Mean VAS decreased by 41.2 mm, 45.7 mm, 45.1 mm, and 48.8 mm at three, six, 12, and 24 months following the intradiscal BMC injection, respectively. Mean ODI decreased by 26.9, 27.1, 25.3, and 26.1 at three, six, 12, and 24 months following the intradiscal BMC injection, respectively (Table 3; all p <0.001 vs baseline).
This systematic review suggests that intradiscal injection of BMC for lumbar disc degeneration resulted in a statistically significant improvement in VAS and ODI with low re-injection and complication rates for the reported studies. The methodological quality of the studies was fair. To our knowledge, this is the first systematic review to evaluate the outcomes of intradiscal injection of BMC for disc degeneration. The findings were contrary to our expectations.
All studies analyzed utilized intradiscal injection of BMC to treat both the symptoms and the progression of disc degeneration. A study by Pang et al., which was excluded from this review, utilized allogeneic umbilical cord tissue to harvest the MSCs . The authors hypothesized that human umbilical cord tissue-derived mesenchymal stem cells (HUC-MSCs) contain stem cells that can regenerate degenerative discs utilizing the same mechanisms but with additional capacity for localized immunosuppression. This study of two patients resulted in an average VAS and ODI decrease of 50.0 mm and 38.5, respectively, at the 24-month follow up with no adverse effects.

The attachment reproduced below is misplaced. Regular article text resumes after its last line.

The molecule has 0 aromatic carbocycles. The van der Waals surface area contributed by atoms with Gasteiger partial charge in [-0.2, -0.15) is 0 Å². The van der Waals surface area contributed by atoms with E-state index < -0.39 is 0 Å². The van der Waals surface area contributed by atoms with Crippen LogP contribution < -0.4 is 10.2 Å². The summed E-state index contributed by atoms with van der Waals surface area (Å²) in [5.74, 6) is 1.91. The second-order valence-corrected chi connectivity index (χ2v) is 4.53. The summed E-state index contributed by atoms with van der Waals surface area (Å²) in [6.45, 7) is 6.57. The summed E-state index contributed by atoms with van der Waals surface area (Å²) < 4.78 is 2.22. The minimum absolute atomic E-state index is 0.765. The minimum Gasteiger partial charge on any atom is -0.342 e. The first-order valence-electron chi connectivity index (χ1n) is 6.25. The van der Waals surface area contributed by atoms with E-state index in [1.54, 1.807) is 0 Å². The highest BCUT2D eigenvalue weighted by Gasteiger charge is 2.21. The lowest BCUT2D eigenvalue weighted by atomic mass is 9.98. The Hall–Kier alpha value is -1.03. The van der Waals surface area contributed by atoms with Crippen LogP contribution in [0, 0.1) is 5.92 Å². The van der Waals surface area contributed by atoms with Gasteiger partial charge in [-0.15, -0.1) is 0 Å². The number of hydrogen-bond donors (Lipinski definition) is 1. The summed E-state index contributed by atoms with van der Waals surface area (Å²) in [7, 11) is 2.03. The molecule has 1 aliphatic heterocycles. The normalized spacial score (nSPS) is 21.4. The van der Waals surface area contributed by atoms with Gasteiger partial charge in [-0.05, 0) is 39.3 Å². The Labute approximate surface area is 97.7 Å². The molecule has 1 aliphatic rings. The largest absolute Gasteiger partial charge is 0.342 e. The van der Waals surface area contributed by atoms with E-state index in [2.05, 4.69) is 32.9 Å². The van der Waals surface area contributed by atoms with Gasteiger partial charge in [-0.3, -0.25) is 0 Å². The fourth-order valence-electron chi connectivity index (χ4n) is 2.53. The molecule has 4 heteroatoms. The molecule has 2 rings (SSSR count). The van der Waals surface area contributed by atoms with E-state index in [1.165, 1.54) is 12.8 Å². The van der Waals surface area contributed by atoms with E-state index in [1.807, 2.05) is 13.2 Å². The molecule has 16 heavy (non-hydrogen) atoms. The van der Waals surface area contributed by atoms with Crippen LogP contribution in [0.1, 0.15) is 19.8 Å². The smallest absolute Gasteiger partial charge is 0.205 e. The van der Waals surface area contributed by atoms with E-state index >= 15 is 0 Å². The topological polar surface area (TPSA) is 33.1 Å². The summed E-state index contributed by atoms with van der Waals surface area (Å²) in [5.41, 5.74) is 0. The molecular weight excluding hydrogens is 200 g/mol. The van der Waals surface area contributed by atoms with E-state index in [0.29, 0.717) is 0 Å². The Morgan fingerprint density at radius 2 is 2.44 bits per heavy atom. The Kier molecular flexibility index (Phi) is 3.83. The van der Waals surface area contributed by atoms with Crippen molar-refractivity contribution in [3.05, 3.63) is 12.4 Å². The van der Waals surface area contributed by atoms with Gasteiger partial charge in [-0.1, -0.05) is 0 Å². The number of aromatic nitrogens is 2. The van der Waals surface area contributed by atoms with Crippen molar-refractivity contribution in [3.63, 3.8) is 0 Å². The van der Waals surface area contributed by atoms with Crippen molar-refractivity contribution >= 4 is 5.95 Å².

Surgical rates following intradiscal BMC injection were low (6.2%) and might be compared to reoperation rates of 9.1% following spinal fusion or 7.8% for disc arthroplasty as reported by Jacobs et al. . All six cases requiring eventual surgical management were reported in a single study by Pettine et al., and no other study reported required surgical management . Reported complication rates after BMC injection were low. Besides one case of post-injection disc herniation following treatment, there were no reported adverse effects reported. Again, this complication rate after BMC injection may be compared to 5.0% in spinal fusions and up to 16.7% in disc arthroplasty for similar populations .